As the national debate on health care reform ramps up, we're going to hear all kinds of claims about what is or is not good for business. To me, though, it's pretty clear-cut: a system that gets me, as a small-business owner, out of the health-insurance business will be good for business, and anything else will either be no help or will make things worse. Sadly, it doesn't look like President Obama is headed in the right direction.
We offer a health insurance plan at my company, NewWest.Net—partly because it's the right thing to do, partly because it's important in attracting and retaining employees, and partly because my family and I need it as much as anyone. The plan is nothing to write home about—very high deductible, no dental or vision, 50 percent employee co-pay on the premiums—but it's a lot better than nothing.
Yet the feeling I've had from the moment I started looking at company health plans is, why is this my responsibility? Quality health care is a societal good, so why should it be the obligation of private-sector entities to provide it? Why would we assume that health insurance should be a "benefit" of employment? Why is America the only major industrial country that makes health insurance an employer duty?
It is something of an accident of history that employer-provided health care became the norm in the United States to begin with; companies began offering health care as an inducement to circumvent wage controls during World War II. The federal government then encouraged the trend by providing a tax deduction for medical-benefit contributions.
In the 1950s and 1960s, when American industry was flush, providing good health benefits was an easy thing to offer in union negotiations or recruiting conversations. And in some unionized blue-collar industries, the linkage at least made a modicum of sense; if your job at the steel mill damages your health, there is some logic in the company covering the costs.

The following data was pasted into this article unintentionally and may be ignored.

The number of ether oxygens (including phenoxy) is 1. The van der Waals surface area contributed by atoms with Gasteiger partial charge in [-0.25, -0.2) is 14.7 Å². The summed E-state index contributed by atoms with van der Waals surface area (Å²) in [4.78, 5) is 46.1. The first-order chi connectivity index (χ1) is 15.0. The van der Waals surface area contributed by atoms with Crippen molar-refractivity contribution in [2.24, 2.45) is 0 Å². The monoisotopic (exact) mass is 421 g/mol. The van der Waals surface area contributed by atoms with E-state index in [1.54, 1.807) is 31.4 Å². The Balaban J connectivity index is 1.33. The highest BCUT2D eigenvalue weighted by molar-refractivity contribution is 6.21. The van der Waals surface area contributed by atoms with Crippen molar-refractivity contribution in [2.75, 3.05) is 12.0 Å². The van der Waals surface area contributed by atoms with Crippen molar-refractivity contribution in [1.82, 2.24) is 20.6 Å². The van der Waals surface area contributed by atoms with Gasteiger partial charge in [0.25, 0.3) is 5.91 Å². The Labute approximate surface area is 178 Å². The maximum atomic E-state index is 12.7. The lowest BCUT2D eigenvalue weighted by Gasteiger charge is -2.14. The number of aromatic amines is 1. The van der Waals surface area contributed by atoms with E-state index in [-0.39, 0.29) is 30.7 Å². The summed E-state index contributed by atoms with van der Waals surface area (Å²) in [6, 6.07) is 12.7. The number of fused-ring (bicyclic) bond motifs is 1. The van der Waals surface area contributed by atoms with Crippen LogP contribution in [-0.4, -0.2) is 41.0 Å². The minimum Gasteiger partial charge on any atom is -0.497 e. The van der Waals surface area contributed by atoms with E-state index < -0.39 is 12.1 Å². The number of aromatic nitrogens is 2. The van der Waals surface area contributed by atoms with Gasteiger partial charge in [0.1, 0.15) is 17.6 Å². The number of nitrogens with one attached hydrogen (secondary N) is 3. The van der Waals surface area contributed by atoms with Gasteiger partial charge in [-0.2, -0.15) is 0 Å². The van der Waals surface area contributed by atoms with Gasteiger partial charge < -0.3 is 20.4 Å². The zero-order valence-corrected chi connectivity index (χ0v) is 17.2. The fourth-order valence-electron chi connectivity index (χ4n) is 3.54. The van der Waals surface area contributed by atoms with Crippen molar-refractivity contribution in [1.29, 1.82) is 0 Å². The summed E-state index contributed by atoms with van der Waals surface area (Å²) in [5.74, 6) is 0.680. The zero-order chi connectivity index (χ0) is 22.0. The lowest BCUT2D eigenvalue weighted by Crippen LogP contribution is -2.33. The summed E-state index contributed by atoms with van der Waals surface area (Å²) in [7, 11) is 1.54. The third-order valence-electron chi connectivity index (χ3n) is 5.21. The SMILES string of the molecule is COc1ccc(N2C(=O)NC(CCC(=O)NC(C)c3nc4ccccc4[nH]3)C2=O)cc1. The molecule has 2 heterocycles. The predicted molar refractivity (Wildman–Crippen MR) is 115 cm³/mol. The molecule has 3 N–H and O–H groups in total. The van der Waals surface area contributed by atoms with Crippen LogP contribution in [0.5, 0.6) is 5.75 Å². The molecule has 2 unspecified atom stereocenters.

It's also true that a healthy work force is a positive thing for any employer. And to the extent that the economic system was built around big companies providing cradle-to-grave care of all kinds for lifelong employees (something that now sounds like it comes out of a Chinese communist handbook, but never mind), the connection between health insurance and employment is not totally arbitrary.
But in today's economy, the concept of the paternalistic employer is obviously outdated. We are all encouraged not to count on the company, to stay mobile and flexible, to start our own businesses, to be our own brands. So why the vestigial legacy of employee-provided health care, which severely inhibits the flexibility and mobility of the work force?
As the employer/health-insurance provider, I not only have to pay half the cost, I also have to field the complaints when the insurance company screws up. I have to deal with the administrative aspects of the plan. I have to negotiate with the insurance company over coverage of out-of-state employees. In short, I have to devote substantial company resources to something that fundamentally has nothing to do with the business of the company.
One proposal being floated is to tax employee health benefits as a way of raising money for universal coverage. That might be an appropriate adjustment of incentives, but, of course, in the short term, it will be more costly for my company and in effect amount to a pay cut for my employees (and myself).
If the Obama health care plan provides a meaningful public alternative to private-sector health care, then I'll have the alternative of simply canceling the company plan. But anything that talks of making it easier for employers to provide health insurance is very suspect in my book. What will make it easier is to not have to provide it at all; then the country can get on with the business of taking care of its citizens, and NewWest.Net can get on with the business of Internet media.
Jonathan Weber is the founder, publisher, and CEO of New West, a media company covering life and business in the Rocky Mountain West.